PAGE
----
On Saturday, December 9th, I'll be having a holiday sale at my studio from 9am to 2pm. It's always my best sale of the year both in terms of what I'm offering and how many pots I sell. It's hard to transport some of these pots from place to place without them breaking, so I only offer them for sale in my studio. I also enjoy hosting people and showing them where I make most of my pots. If you're in the neighborhood next Saturday, I hope you'll stop by and see what I have available. You can park in the driveway if there's room. If not, there's on-street parking as you head for Manoa Falls just after the five-way stop. If you can't walk that far, I'll have my helper drive your car to a parking spot. I'm also giving a small bowl or cup to anyone who spends more than $100. Below is a sample of the sorts of things I'll be offering for sale. Hope to see you on the 9th!
During my first class at the Hawai'i Potters Guild, all of us purchased our first bag of clay. The clay bin was full of bags with black clay and brown clay, red clay and white clay and beige clay. The sign above each stack said things like "Black Mountain," "Death Valley," "Russian River," "Rod's Bod," "Jamaica" or "B-Mix." Standing in front of all that clay, one of us asked what all of us were thinking: "What clay is best for beginners?" The answer came back immediately: "Soldate." "Why?" we asked. "Because Soldate is the most forgiving."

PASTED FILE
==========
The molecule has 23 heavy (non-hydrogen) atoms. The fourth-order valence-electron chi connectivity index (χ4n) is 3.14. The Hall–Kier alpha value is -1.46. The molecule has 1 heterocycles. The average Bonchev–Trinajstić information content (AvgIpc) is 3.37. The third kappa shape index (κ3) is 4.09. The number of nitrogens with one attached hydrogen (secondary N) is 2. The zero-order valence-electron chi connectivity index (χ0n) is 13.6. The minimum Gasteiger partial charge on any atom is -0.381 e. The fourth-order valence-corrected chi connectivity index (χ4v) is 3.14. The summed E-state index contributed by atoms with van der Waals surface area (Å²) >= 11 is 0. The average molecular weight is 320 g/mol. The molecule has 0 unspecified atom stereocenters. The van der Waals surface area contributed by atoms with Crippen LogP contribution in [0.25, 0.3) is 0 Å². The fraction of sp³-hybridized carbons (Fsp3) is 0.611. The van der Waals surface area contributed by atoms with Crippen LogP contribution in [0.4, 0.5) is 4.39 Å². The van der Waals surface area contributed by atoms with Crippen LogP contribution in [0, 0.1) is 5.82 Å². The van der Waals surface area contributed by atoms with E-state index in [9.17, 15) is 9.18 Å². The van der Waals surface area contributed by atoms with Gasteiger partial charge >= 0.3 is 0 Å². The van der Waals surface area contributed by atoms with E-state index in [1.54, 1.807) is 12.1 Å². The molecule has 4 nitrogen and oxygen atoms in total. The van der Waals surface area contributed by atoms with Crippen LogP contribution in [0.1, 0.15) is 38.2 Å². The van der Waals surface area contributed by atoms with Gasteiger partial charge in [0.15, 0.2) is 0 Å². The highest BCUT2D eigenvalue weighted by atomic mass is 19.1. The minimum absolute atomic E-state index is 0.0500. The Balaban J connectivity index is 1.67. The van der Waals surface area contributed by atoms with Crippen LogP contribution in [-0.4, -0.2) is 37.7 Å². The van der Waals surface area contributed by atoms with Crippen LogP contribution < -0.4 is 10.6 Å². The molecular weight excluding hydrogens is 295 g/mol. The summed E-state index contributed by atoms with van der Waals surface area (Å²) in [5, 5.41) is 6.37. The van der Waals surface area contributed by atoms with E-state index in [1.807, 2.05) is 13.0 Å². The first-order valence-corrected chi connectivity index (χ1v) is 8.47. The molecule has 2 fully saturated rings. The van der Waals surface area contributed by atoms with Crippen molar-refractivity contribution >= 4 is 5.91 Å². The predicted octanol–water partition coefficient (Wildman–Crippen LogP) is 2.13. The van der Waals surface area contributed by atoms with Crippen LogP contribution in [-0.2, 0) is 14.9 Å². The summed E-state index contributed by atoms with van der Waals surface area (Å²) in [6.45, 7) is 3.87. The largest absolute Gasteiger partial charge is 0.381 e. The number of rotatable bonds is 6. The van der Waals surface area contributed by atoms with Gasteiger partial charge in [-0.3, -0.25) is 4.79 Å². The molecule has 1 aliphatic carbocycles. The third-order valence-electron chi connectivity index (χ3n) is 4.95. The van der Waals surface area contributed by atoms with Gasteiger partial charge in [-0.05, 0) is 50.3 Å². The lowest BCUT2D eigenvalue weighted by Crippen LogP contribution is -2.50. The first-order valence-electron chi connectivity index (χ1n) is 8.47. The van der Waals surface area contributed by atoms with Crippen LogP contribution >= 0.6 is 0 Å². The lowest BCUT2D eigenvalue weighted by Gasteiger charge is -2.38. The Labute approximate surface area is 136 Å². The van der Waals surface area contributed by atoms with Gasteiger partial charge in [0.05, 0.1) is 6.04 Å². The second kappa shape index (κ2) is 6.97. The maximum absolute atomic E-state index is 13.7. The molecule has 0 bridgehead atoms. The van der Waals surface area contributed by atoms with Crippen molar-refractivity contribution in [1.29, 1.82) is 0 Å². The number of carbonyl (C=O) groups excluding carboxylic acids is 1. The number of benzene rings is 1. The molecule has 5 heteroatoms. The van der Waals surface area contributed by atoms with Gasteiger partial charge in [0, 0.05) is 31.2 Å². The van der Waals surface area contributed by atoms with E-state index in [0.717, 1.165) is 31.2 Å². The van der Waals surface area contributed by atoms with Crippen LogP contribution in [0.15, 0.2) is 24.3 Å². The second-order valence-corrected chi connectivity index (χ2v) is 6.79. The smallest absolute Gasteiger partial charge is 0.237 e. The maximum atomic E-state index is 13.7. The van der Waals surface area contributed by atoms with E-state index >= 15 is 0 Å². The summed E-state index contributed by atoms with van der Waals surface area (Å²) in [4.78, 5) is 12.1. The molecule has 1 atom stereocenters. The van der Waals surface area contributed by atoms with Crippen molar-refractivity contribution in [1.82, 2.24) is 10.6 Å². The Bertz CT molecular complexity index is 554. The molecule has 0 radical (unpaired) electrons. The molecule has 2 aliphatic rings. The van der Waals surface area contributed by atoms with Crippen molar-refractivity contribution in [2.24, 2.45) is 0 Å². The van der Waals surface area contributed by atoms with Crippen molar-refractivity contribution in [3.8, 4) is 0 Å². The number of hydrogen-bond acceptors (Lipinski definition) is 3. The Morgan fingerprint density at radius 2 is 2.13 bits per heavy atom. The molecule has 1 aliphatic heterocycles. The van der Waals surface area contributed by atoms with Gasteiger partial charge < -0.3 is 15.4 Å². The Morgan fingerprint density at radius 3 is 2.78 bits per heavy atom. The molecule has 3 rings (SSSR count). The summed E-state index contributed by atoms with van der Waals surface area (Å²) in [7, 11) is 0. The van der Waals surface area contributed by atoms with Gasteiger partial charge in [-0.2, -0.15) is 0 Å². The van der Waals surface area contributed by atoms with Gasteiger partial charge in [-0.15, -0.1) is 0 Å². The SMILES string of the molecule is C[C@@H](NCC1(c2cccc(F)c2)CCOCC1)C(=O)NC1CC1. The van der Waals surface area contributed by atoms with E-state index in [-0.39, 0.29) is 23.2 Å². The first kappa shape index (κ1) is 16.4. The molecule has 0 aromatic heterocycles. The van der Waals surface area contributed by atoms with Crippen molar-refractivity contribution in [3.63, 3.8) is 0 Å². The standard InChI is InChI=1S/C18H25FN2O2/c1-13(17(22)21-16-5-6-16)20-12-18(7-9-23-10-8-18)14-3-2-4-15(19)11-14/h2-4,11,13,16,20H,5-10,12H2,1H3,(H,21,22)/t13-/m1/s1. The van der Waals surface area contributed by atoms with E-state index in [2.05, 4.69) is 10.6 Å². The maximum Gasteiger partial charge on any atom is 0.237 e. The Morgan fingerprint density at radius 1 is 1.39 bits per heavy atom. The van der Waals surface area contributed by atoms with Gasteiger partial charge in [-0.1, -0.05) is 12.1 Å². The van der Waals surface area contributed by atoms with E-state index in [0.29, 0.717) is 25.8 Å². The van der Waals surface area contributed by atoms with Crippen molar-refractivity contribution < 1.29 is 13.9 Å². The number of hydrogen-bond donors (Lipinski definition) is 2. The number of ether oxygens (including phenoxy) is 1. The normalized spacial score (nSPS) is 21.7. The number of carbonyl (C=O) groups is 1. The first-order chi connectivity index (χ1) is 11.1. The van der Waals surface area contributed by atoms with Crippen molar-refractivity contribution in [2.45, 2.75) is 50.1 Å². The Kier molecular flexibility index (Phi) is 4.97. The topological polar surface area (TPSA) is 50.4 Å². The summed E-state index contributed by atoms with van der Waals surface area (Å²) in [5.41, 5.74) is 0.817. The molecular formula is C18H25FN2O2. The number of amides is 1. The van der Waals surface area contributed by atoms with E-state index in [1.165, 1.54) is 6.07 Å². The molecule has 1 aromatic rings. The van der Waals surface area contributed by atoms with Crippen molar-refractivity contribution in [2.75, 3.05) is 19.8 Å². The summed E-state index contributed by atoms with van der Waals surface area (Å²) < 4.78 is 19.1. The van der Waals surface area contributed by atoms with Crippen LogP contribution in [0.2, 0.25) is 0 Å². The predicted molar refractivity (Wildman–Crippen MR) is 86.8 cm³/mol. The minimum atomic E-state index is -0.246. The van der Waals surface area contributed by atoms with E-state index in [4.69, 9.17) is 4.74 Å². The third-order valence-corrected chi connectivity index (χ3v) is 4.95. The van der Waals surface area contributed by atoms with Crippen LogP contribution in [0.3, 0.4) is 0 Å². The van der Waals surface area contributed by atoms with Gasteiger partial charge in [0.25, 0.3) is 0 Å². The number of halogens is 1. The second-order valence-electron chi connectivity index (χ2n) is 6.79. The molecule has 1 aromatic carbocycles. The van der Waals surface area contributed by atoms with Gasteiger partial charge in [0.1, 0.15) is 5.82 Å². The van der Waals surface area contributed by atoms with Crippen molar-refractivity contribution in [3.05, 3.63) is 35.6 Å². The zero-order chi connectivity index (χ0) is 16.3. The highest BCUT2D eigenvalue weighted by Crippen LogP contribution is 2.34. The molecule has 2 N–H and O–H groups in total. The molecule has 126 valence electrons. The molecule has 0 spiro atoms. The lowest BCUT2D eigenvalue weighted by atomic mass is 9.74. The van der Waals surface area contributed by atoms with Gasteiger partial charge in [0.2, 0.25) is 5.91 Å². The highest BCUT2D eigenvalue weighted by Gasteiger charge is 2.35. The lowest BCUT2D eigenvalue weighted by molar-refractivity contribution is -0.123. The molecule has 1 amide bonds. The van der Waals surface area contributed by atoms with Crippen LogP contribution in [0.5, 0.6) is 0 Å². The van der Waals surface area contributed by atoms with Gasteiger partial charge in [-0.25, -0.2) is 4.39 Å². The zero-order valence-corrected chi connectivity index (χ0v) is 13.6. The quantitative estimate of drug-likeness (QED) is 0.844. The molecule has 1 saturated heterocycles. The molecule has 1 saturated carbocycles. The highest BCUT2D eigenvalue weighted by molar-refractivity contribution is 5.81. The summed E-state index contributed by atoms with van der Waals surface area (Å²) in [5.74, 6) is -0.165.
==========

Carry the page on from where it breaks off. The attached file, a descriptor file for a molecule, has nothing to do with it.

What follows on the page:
I've heard this many times since then, that Soldate is the best clay for beginners because it's the most forgiving. So how can clay be forgiving? Maybe some of us really should ask the clay for forgiveness after we've molested it, but we can't literally hurt clay and it can't forgive us. I think "the most forgiving" means that clays like Soldate have lots of grog, and clays with grog can absorb more water without collapsing. They also dry more evenly since the grog creates pathways for water to escape so pieces don't crack. These are important advantages for any potter. We carry Soldate 60 at HPG, the 60 being the mesh size of the grog. Grog is just clay that's been fired and then ground up into larger and smaller pieces. The smaller the mesh size number, the larger and more coarse the grog overall; the higher the number the finer the grog, so 60 is pretty coarse. Many experienced potters use Soldate for making larger pieces and for raku and pit firing. All of that grog helps the clay carry more weight and withstand intense thermal shock.